The U.S. Secretary of Education has about 18 months left in office and lots of initiatives up in the air, including school turnarounds, teacher evaluation, and an NCLB rewrite.
The Medicare bill, if it passes, would also extend for two years the Children's Health Insurance Plan, or CHIP.
Sen. Lamar Alexander said the federal government already spends about $22 billion annually on various early-education programs, but the money is fragmented and often ineffective.
In a talk to state schools chiefs, the House education committee chairman called the collapse of floor support for his GOP-backed bill "the perfect storm."
Any ESEA reauthorization proposal that simply passes on a party-line vote, Education Secretary Arne Duncan said, is "not policy, that's politics," and he worried that progress on reauthorization will continue to stall.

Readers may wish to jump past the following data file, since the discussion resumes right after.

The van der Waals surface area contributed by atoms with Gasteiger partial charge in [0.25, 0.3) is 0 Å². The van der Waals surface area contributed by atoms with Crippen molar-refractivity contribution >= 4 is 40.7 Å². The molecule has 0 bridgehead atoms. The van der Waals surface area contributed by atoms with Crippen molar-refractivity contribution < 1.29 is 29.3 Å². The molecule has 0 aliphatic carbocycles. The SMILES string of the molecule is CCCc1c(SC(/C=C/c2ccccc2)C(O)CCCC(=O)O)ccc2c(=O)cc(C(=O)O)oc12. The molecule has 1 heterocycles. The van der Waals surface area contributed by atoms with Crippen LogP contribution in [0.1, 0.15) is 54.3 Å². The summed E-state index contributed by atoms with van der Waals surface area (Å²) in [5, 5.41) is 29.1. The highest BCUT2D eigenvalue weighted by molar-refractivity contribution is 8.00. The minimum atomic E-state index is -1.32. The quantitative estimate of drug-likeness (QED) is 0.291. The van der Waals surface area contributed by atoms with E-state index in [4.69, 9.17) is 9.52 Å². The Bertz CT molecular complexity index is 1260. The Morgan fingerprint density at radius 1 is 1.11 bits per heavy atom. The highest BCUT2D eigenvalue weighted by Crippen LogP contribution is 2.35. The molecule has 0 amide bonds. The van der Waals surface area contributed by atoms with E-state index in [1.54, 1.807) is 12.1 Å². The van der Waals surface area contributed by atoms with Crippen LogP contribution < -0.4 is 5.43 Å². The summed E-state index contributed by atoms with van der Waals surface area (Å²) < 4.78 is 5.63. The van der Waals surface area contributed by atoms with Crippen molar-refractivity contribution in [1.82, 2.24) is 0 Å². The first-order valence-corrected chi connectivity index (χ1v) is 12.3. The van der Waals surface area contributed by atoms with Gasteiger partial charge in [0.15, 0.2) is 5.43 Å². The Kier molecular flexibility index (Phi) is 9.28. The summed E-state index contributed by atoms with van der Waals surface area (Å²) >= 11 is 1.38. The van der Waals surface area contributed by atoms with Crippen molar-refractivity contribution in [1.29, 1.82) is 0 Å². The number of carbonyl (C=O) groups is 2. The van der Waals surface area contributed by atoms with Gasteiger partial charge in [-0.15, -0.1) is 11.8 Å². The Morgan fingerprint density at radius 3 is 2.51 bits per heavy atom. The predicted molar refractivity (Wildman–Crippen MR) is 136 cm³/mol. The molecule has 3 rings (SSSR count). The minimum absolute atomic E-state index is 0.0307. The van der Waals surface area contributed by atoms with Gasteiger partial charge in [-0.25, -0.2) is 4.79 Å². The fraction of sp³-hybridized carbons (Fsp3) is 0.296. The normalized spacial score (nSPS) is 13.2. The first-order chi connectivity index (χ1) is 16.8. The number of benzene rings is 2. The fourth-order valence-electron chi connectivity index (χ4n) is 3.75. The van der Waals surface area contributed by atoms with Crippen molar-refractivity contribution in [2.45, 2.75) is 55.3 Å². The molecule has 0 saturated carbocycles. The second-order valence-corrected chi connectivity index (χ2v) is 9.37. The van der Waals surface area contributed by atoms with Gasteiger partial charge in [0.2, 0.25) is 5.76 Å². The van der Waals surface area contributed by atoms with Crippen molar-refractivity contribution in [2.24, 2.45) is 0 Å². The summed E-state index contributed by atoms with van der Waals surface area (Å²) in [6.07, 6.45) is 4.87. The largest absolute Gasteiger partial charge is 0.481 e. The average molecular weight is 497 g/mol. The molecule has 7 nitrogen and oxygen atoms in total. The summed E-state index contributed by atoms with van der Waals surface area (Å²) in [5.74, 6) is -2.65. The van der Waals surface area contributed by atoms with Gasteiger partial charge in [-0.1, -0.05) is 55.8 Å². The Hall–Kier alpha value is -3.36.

Senator-turned-presidential candidate Ted Cruz's education platform could be described, in a nutshell, as Not Jeb Bush.
States need to count on a permanent federal education policy, the head of the Council of Chief State School Officers told the group's annual legislative conference Monday.
Nearly every state with a waiver plans to file a renewal request, we found. But, in Louisiana and Texas, renewal is complicated.
Colorado and Kentucky are eyeing flexibility similar to what New Hampshire got. Meanwhile, Colorado is seeking other big testing changes, including on opt-outs.
Colorado wants to add language to its No Child Left Behind Act waiver through the renewal process, ensuring that opt-outs don't count against a school's 95 percent participation threshold.